free web stats

The Motorcycle Suspension Quick Reference Guide

There’s one critical element that keeps you heading in your intended direction on your motorcycle – the suspension.

What your motorcycle’s suspension is supposed to do is pretty simple stuff. It’s meant to absorb shock from bumps and potholes in the road or ruts out in the wild, keep the tires in contact with the road surface and maintain as close as is possible the overall geometry built into the chassis of your bike while all that’s happening.

So on to some basic terms which are used to explain how a motorcycle suspension does its business.

SPRING RATE is the amount of force (or weight) necessary to deflect (or compress) a spring a given distance. This value is generally expressed as lb/in (pounds per inch). If a force of 300lbs is applied to a spring and it compresses 3 inches, that spring can be said to have a 100lb/in “spring rate.”

TRAVEL is the distance the center of a wheel can move from full extension to full compression of the suspension components.

STATIC PRELOAD is the amount a spring is compressed while it supports the chassis when the machine is at rest.

SAG is the amount (distance in mm) the front or rear suspension moves when the bike is in an unweighted state.

LOADED SAG is the amount (distance in mm) the suspension can travel as a rider sits on a bike.

COMPRESSION DAMPING refers to the speed at which a spring can be compressed when a sudden shock is applied to the suspension components.

REBOUND DAMPING refers to the speed at which a spring extends following a shock to the suspension.

RIDE HEIGHT is the distance between the rear wheel axle and a fixed point on the chassis above, generally measured at the top of the seat position.

FORK HEIGHT refers to the amount the tops of the fork legs protrude through the top yoke or triple tree clamp.

STEERING HEAD ANGLE refers to the angle to which the steering head axis deviates from vertical. This number is larger for chopper style bikes, smaller for standard setups and is measured in degrees and often referred to as “rake.”

TIRE PRESSURE can either mask or exaggerate what could be mistaken for suspension problems. If a rear tire is under-inflated you will certainly feel that the back end of your motorcycle squirms when you lean the bike hard over and then again when you apply power on the exit of a corner.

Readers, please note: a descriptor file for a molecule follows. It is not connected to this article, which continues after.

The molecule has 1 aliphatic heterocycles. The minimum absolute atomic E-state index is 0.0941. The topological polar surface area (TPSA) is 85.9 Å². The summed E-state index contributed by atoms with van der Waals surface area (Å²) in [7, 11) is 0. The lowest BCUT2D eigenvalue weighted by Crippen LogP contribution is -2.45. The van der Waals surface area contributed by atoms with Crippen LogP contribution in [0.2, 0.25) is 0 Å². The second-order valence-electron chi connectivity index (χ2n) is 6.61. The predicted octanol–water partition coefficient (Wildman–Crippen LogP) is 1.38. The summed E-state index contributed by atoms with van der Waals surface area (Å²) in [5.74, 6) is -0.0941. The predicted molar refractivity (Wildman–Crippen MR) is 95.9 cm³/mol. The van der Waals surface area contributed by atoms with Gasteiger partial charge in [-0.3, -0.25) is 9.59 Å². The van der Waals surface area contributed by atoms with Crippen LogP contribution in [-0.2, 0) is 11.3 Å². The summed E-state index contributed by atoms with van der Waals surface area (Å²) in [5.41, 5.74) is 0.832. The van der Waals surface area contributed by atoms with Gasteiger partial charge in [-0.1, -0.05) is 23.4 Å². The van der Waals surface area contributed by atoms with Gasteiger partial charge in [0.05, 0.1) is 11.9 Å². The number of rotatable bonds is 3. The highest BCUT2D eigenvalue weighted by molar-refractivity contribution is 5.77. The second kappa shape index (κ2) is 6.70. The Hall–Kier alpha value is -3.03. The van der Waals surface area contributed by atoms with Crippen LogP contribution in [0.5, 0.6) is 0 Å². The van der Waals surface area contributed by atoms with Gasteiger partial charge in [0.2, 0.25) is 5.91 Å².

This condition is also present with too soft a spring or not enough compression damping, but an under-inflated rear tire will often mimic some of the feel characteristics of a badly set-up suspension. Before you start tinkering with your suspension setup, make sure you use an accurate tire pressure gauge to inflate (or deflate) your tires to reach the manufacturer’s recommended pressure. It’s pretty easy to find, just read the recommendation on the side of the tires.

 

An old-school Amen Savior style rear plunger frame suspension

 

 

Motocross Suspension Setup Guide

Via: MotocrossGear.com

 

Additional Reading:

  • Motorcycle Mechanics Institute,The Complete Guide to Motorcycle Mechanics, 1984 Prentice-Hall, Inc., ISBN 0-13-160549-6
  • Motorcycle Mechanics Institute,The Complete Guide to Motorcycle Mechanics, 1984, Prentice-Hall, Inc., ISBN 0-13-160549-6
  • Wilson, H. The Encyclopedia of the Motorcycle Dorling-Kindersley Limited, 1995 ISBN 0 7513 0206 6
  • Wilson, H. The Encyclopedia of the Motorcycle Dorling-Kindersley Limited, 1995 ISBN 0 7513 0206 6
  • Wilson, H. The Encyclopedia of the Motorcycle Dorling-Kindersley Limited, 1995 ISBN 0 7513 0206 6
  • Motorcycle Mechanics Institute,The Complete Guide to Motorcycle Mechanics, 1984,Prentice-Hall, Inc., ISBN 0-13-160549-6
  • Motorcycle Mechanics Institute,The Complete Guide to Motorcycle Mechanics, 1984, Prentice-Hall, Inc., ISBN 0-13-160549-6

Whether you ride a sport bike or an American cruiser, you need to make sure your insurance coverage fits your style of riding and the bike you do your riding on.

We’re here to help you find the right motorcycle insurance, whatever you ride…

Tips for buying your motorcycle insurance, coverage you need:

  • Collision to pay for damage caused to your vehicle in an accident with another vehicle or any stationary object.
  • Comprehensive to cover such things as fire, hail, wind, vandalism, hitting an animal, etc.
  • Towing / Pickup
  • Medical payment or personal injury protection to cover the medical bills resulting from an accident.
  • Uninsured or underinsured motorist to protect us when the other driver is at-fault and does not have coverage or assets out of which your bills can be paid.